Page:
Oeuvres D’Architecture by Jean Le Pautre


Following some print links led me once again to the University of Heidelberg and a collection of engravings by Jean Le Pautre (1618–1682), the grandly-titled Oeuvres D’Architecture De Jean Le Pautre, Architecte, Dessinateur & Graveur du Roi (Band 1): Contenant les Frises, Feuillages, Montans ou Pilastres, Grotesques, Moresques, Panneaux, Placarts, Trumeaux, Lambris, Amortissements, Plafonds, & généralement tout ce qui concerne l’Ornement. This was published in Paris in 1751 and is a splendid series of architectural details including some eye-popping friezes of Rococo turmoil with a profusion of dragons, putti, hippogriffs, mermen and many other hybrids rioting among whiplash foliage. As with other works at Heidelberg, you can either examine the prints one at a time or download the lot as a single PDF.

Elsewhere on { feuilleton }
The etching and engraving archive

Angelo Colarossi and son


Callum at Front Free Endpaper sent me this photo a while ago of a page from an old boys’ book after he saw my Men With Snakes post which featured the same statue, Lord Leighton’s Athlete Wrestling with a Python (1877). Leighton’s sculpture came to mind again recently following a chance reference to another bronze figure, and one of the most famous statues in London, Alfred Gilbert’s Angel of Christian Charity (1893) aka Anteros or, as everyone now knows it, the Eros of Piccadilly Circus, patron saint of the area’s rent boys. The notable fact was the revelation that the model for Eros was one Angelo Colarossi whose father was also named Angelo Colarossi and was the model for Leighton’s python wrangler. Colarossi Snr, an Italian immigrant, was a popular artists’ model and—no doubt wisely in those days—encouraged his son to follow the same line of work.


One rarely sees mention of the identities or lives of models for works such as these although they aren’t always unknown, as noted earlier in a post which touched upon American model Audrey Munson. Unknown they may often be but these two models at least have monuments beyond the dreams of any other family of Victorian immigrants. It fascinates me to think of these images of father and son lodged in different parts of London. (Leighton’s statue is now in Tate Britain.) Colarossi Snr is also believed to have posed for John William Waterhouse and an article at the Waterhouse site pursues some possible examples.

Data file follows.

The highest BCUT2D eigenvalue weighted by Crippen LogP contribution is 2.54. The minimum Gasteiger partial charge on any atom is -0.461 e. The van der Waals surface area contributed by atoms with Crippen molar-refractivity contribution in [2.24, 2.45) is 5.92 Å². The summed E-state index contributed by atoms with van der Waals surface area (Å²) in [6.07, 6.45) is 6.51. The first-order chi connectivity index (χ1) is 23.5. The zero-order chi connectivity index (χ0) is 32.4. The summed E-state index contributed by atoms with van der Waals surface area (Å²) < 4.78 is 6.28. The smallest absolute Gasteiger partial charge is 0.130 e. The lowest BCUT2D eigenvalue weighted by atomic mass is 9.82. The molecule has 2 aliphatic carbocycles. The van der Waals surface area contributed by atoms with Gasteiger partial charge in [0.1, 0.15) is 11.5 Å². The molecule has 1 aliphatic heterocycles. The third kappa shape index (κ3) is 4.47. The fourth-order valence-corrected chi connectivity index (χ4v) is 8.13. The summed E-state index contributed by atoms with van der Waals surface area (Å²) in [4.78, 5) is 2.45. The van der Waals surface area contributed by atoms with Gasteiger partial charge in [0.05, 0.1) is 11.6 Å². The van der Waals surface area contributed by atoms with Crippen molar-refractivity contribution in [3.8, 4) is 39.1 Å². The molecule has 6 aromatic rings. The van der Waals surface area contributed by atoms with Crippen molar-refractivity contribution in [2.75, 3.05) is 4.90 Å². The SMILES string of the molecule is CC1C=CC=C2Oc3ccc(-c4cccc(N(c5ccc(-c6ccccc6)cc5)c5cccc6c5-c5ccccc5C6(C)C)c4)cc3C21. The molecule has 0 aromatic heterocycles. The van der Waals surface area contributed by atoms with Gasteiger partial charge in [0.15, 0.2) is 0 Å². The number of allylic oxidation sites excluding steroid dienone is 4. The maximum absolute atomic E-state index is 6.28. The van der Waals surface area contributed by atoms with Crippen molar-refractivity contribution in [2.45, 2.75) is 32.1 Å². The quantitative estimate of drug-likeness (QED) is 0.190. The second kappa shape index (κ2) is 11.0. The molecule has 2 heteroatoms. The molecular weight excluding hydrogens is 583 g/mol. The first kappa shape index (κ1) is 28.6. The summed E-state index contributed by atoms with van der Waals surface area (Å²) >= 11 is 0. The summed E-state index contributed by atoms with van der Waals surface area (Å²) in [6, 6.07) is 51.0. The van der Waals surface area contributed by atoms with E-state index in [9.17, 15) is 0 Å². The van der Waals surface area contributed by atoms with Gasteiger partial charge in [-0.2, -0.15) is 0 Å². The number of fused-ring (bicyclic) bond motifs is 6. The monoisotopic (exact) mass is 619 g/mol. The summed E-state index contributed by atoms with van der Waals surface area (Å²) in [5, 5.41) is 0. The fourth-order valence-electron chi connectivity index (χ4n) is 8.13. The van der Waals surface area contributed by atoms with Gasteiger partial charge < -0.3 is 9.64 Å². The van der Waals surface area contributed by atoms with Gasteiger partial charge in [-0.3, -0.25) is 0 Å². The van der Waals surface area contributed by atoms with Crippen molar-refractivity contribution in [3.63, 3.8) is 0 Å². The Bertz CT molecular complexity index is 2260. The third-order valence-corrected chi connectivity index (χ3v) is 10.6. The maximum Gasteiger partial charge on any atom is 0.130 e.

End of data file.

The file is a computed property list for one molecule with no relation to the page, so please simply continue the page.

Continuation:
Previously on { feuilleton }
San Francisco angels
Men with snakes

Winged things


Feathers maketh the man, extra points if they’re peacock feathers. I’ve been unable to find a photographer or model credit for this picture, unfortunately (if anyone knows, please leave a comment), but it comes from He Said, He Said via Fabulon. The winged boy below is creditable, however, being one Lyle Lodwick photographed by Tyler Riggs for Contributing Editor.


Exposition Universelle publications


More Exposition Universelle fetishism. The Internet Archive has a small collection of documents from the Paris exposition, not all of them of interest but these two are worth a look for their pictures at least. Exposition universelle, 1900; 32 vues photographiques (above) features various views of the exposition exhibits although they’re made somewhat redundant by the Brooklyn Museum’s Flickr set of tinted photos.


Of more interest is Les principaux palais de l’Exposition universelle de Paris with its details of the extravagant architectural confections on display. And for a look at a visitors’ guide there’s Paris Exposition, 1900: guide pratique du visiteur de Paris et de l’exposition from Hachette & Cie, still going strong today and now the UK’s largest publisher.

Previously on { feuilleton }
Exposition cornucopia
Return to the Exposition Universelle
The Palais Lumineux
Louis Bonnier’s exposition dreams
Exposition Universelle, 1900
The Palais du Trocadéro
The Evanescent City